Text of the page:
- Position: Associate Professor (Clinical)
- Areas of expertise: psoriasis; pyoderma gangrenosum; neutrophilic dermatoses; chemokine biology; leukocyte-stromal interactions; clinical trials
- Email: K.Shams@leeds.ac.uk
- Location: Wellcome Trust Brenner Building, University of Leeds, St. James’s University Hospital, LS9 7TF
Dr Kave Shams is as Associate Clinical Professor and Honorary Consultant Dermatologist, with an interest in inflammation and chemokine biology, psoriasis and inflammatory skin disorders.
Dr Shams undertook his medical degree and an Honours degree in pharmacology at the University of Edinburgh. He subsequently underwent training in Internal Medicine and then Dermatology in Edinburgh and Glasgow. During this time, Dr Shams also undertook a PGCert in Translational Medicine at the University of Edinburgh, and was awarded a fellowship with the UK Translational Research Network for Dermatology.
Dr Shams completed his PhD titled the ‘Role and Regulation of the Atypical Chemokine Receptor ACKR2’ in the lab of Professor Gerard Graham, University of Glasgow, that is one of the most prominent chemokine research groups internationally. This work showed how focal skin inflammation communicates with remote unaffected skin to limit the wider spread of inflammation. The work in the Dr Shams’ group is focussed on translational psoriasis, neutrophilic dermatoses and skin inflammation research, with many excellent collaborative links within Leeds and further afield. A wide range of clinical-, in vivo- and in vitro- and molecular techniques are used, to better understand and treat inflammatory skin disease. The Leeds Centre for Dermatology has an excellent research infrastructure, large patient cohorts, and extensive experience in conducting patient-centred studies. The group is driven by the ambition to better treat skin disease and to better understanding the molecular basis for disease initiation. Dr Shams is a lead investigator of a range of national and international clinical trials, in addition to his laboratory based work.
Selected peer-reviewed papers (as of 2016)
§ K. Shams, G.J. Wilson, E. van den Bogaard, M.D. Singh, M.L. Le Brocq, S. Holmes, J. Schalkwijk, A.D. Burden, C.S. McKimmie, G.J. Graham. Spread of inflammation to remote tissues is restricted by the atypical chemokine receptor ACKR2. Journal of Investigative Dermatology. 2016 \n § E. Healy, S.J. Brown, S. Langan, S.G. Nicolls, K. Shams, N.J. Reynolds.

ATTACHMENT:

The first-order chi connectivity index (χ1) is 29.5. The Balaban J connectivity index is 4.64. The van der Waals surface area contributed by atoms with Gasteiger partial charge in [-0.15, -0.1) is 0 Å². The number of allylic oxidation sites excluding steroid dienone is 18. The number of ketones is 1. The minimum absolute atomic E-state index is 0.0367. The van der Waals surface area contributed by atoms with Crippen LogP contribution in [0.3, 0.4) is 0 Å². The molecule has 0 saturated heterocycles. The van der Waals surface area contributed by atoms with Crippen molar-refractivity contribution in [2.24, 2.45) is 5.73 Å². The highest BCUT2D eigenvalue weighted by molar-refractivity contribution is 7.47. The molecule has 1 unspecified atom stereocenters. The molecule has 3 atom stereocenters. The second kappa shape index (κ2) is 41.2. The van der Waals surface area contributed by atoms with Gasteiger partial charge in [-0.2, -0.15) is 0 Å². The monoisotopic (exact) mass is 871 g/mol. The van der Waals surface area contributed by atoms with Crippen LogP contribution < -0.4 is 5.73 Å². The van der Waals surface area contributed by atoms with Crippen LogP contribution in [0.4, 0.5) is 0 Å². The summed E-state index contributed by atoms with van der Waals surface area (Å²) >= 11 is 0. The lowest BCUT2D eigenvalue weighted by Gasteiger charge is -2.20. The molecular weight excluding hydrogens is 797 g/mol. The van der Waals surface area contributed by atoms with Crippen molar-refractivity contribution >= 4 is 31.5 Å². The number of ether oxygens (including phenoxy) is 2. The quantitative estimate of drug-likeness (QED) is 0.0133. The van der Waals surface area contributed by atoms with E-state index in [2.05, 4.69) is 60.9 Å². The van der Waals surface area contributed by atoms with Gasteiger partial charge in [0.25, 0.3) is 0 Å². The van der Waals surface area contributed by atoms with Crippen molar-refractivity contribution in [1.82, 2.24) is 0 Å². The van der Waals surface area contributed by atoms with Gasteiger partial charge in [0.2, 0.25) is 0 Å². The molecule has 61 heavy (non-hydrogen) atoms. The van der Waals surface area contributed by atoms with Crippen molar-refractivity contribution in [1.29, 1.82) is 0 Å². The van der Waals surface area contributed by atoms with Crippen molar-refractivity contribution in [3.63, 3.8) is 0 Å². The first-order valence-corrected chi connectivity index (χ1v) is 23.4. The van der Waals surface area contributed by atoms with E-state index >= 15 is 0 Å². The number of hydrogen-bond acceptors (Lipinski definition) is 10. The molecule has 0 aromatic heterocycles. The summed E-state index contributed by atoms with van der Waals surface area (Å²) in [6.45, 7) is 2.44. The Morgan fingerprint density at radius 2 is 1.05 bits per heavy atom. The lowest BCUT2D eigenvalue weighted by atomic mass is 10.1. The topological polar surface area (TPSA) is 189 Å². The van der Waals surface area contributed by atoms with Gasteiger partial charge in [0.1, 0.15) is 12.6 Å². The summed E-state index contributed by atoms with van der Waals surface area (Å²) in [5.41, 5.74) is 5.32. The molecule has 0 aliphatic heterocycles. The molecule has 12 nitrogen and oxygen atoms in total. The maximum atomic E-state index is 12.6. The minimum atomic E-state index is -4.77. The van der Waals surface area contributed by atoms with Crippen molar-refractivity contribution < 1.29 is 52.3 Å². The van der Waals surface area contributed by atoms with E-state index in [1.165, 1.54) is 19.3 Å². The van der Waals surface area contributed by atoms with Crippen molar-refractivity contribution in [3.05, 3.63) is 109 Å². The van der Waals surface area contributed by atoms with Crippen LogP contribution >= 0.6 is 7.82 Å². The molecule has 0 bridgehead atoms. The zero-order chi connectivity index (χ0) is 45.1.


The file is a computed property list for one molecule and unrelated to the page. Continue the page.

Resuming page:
Identification of translational dermatology research priorities in the UK; results of an e-Delphi exercise. British Journal of Dermatology. 2015 Nov;173(5):1191-8 \n § M.D. Singh, V. King, H. Baldwin, A.D. Burden, A. Thorrat, S. Holmes, I.B. McInnes, R. Nicoll, K. Shams, K. Pallas, T. Jamieson, J.M. Carballido, A. Rot, G.J. Graham.
Involvement of chemokine-scavenging receptor D6 in the pathogenesis of psoriasis. American Journal of Pathology. 2012 Oct; 181(4): 1158–64. \n § K.L. Warburton, M.J. McPhee, L.J. Savage, A.E. Honan, R. Montgomery, M. Ghazavi, D. Torley, K. Shams, J. R. Ingram. Management of morphea: results of a national survey of UK clinicians. British Journal of Dermatology. 2014 Nov; 171(5): 1243–5. § K. Shams, G. Kavanagh.
Immediate reduction in sweat secretion with electrical current application in primary palmar hyperhidrosis. Archives of Dermatology (JAMA Dermatology). 2011 Feb; 147(2): 241–2. \n § G. Kavanagh, K. Shams. Botulinum toxin type A by iontophoresis for primary palmar hyperhidrosis. Journal of the American Academy of Dermatology. 2006 Nov; 55(5 Suppl): S115–17. \n § G. Kavanagh, C. Oh, K. Shams.
Botox® delivery by iontophoresis. British Journal of Dermatology. 2004 Nov; 151(5): 1093–5.
Book chapters, reviews
§ K. Shams, A.D. Burden. Updates from the Sixth International Congress ‘Psoriasis: From Gene to Clinic’, the Queen Elizabeth II Conference Centre, London, UK, 1–3 December 2011.
British Journal of Dermatology. 2012 Oct; 167(4): 757–61. \n § K. Shams, G. Grindlay, H.C. Williams.
What is new in atopic eczema? An analysis of systematic reviews published in 2009–2010.
Clinical and Experimental Dermatology. 2011 Aug; 36(6): 573–7.
§ K. Shams, B. Rzany. Hyperhidrosis. In: Evidence-Based Dermatology. 3rd Edition. Williams, Bigby, Herxheimer et al., editors. Wiley-Blackwell Publishers. 2014.
§ K. Shams, G. Gupta. Chapter 18: Management of field cancerization: actinic keratosis as an example. In: Clinical utility of molecular signature in cancer fields. G. Dakubo, editor. Nova Science Publishing. 2011.Psoriasis, chemokine, ACKR2, T cell, inflammation, skinLIRMM Staff
inflammatory skin diseases
patient-reported outcome measures
- MBChB with Honours (Edin.)
- BSc with Honours
- MRCP (UK) Dermatology
Research groups and institutes
- Leeds Institute of Rheumatic and Musculoskeletal Medicine
- Immunity and inflammation
- Musculoskeletal disease
<li><a href="//phd.leeds.ac.uk/project/83-sun-exposure-as-a-novel-risk-factor-for-zika-virus-infection">Sun exposure as a novel risk factor for Zika virus infection</a></li>